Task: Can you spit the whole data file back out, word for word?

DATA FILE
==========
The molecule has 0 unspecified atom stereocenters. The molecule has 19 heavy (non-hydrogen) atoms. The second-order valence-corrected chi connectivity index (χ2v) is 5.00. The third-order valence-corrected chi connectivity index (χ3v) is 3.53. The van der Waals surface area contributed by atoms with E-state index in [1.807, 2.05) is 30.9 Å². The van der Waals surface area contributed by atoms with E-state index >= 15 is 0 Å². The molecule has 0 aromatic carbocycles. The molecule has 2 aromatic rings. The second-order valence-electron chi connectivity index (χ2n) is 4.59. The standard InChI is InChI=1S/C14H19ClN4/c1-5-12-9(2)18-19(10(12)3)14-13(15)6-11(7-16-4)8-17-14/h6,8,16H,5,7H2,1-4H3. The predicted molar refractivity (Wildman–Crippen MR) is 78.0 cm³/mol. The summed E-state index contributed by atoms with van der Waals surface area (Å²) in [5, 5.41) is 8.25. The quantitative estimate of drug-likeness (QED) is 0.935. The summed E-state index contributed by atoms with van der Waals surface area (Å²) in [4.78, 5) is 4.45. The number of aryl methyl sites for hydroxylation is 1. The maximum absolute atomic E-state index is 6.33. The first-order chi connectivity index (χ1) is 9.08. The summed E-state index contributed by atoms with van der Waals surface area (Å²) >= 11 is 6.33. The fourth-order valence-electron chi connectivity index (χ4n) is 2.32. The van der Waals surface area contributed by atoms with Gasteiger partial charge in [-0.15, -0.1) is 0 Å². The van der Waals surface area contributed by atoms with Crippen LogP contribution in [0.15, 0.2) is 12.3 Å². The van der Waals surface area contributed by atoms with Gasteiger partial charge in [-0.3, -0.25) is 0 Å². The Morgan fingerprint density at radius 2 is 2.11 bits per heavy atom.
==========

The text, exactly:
The molecule has 0 unspecified atom stereocenters. The molecule has 19 heavy (non-hydrogen) atoms. The second-order valence-corrected chi connectivity index (χ2v) is 5.00. The third-order valence-corrected chi connectivity index (χ3v) is 3.53. The van der Waals surface area contributed by atoms with E-state index in [1.807, 2.05) is 30.9 Å². The van der Waals surface area contributed by atoms with E-state index >= 15 is 0 Å². The molecule has 0 aromatic carbocycles. The molecule has 2 aromatic rings. The second-order valence-electron chi connectivity index (χ2n) is 4.59. The standard InChI is InChI=1S/C14H19ClN4/c1-5-12-9(2)18-19(10(12)3)14-13(15)6-11(7-16-4)8-17-14/h6,8,16H,5,7H2,1-4H3. The predicted molar refractivity (Wildman–Crippen MR) is 78.0 cm³/mol. The summed E-state index contributed by atoms with van der Waals surface area (Å²) in [5, 5.41) is 8.25. The quantitative estimate of drug-likeness (QED) is 0.935. The summed E-state index contributed by atoms with van der Waals surface area (Å²) in [4.78, 5) is 4.45. The number of aryl methyl sites for hydroxylation is 1. The maximum absolute atomic E-state index is 6.33. The first-order chi connectivity index (χ1) is 9.08. The summed E-state index contributed by atoms with van der Waals surface area (Å²) >= 11 is 6.33. The fourth-order valence-electron chi connectivity index (χ4n) is 2.32. The van der Waals surface area contributed by atoms with Gasteiger partial charge in [-0.15, -0.1) is 0 Å². The van der Waals surface area contributed by atoms with Crippen LogP contribution in [0.15, 0.2) is 12.3 Å². The van der Waals surface area contributed by atoms with Gasteiger partial charge in [-0.3, -0.25) is 0 Å². The Morgan fingerprint density at radius 2 is 2.11 bits per heavy atom.